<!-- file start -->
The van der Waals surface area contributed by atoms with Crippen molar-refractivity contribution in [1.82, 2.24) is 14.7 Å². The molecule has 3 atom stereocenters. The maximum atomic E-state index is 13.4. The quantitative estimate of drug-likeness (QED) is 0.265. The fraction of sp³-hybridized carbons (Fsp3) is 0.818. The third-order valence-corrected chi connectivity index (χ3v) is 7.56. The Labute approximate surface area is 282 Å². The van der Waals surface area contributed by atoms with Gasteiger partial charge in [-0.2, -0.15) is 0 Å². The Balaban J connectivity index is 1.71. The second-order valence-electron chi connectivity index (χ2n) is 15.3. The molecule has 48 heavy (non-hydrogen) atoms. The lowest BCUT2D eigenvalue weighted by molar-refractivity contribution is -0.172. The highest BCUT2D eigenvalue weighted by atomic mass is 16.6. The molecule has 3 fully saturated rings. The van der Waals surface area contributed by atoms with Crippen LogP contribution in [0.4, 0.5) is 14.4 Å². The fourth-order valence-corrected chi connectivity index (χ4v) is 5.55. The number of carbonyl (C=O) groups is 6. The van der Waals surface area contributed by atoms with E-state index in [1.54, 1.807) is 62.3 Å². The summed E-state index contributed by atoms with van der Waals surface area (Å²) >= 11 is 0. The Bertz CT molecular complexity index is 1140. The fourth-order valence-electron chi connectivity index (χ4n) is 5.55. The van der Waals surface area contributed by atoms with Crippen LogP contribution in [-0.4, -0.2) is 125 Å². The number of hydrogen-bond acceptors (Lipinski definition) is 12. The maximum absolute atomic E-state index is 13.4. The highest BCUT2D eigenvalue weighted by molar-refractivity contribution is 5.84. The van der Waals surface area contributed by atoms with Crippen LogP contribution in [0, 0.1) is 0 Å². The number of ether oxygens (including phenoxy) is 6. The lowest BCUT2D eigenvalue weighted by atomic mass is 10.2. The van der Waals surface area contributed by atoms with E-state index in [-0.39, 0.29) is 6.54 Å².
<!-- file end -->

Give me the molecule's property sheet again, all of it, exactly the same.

The van der Waals surface area contributed by atoms with Crippen molar-refractivity contribution in [1.82, 2.24) is 14.7 Å². The molecule has 3 atom stereocenters. The maximum atomic E-state index is 13.4. The quantitative estimate of drug-likeness (QED) is 0.265. The fraction of sp³-hybridized carbons (Fsp3) is 0.818. The third-order valence-corrected chi connectivity index (χ3v) is 7.56. The Labute approximate surface area is 282 Å². The van der Waals surface area contributed by atoms with Gasteiger partial charge in [-0.2, -0.15) is 0 Å². The Balaban J connectivity index is 1.71. The second-order valence-electron chi connectivity index (χ2n) is 15.3. The molecule has 48 heavy (non-hydrogen) atoms. The lowest BCUT2D eigenvalue weighted by molar-refractivity contribution is -0.172. The highest BCUT2D eigenvalue weighted by atomic mass is 16.6. The molecule has 3 fully saturated rings. The van der Waals surface area contributed by atoms with Crippen LogP contribution in [0.4, 0.5) is 14.4 Å². The fourth-order valence-corrected chi connectivity index (χ4v) is 5.55. The number of carbonyl (C=O) groups is 6. The van der Waals surface area contributed by atoms with E-state index in [1.54, 1.807) is 62.3 Å². The summed E-state index contributed by atoms with van der Waals surface area (Å²) >= 11 is 0. The Bertz CT molecular complexity index is 1140. The fourth-order valence-electron chi connectivity index (χ4n) is 5.55. The van der Waals surface area contributed by atoms with Crippen LogP contribution in [-0.4, -0.2) is 125 Å². The number of hydrogen-bond acceptors (Lipinski definition) is 12. The maximum absolute atomic E-state index is 13.4. The highest BCUT2D eigenvalue weighted by molar-refractivity contribution is 5.84. The van der Waals surface area contributed by atoms with Crippen LogP contribution in [0, 0.1) is 0 Å². The number of ether oxygens (including phenoxy) is 6. The lowest BCUT2D eigenvalue weighted by atomic mass is 10.2. The van der Waals surface area contributed by atoms with E-state index in [-0.39, 0.29) is 6.54 Å².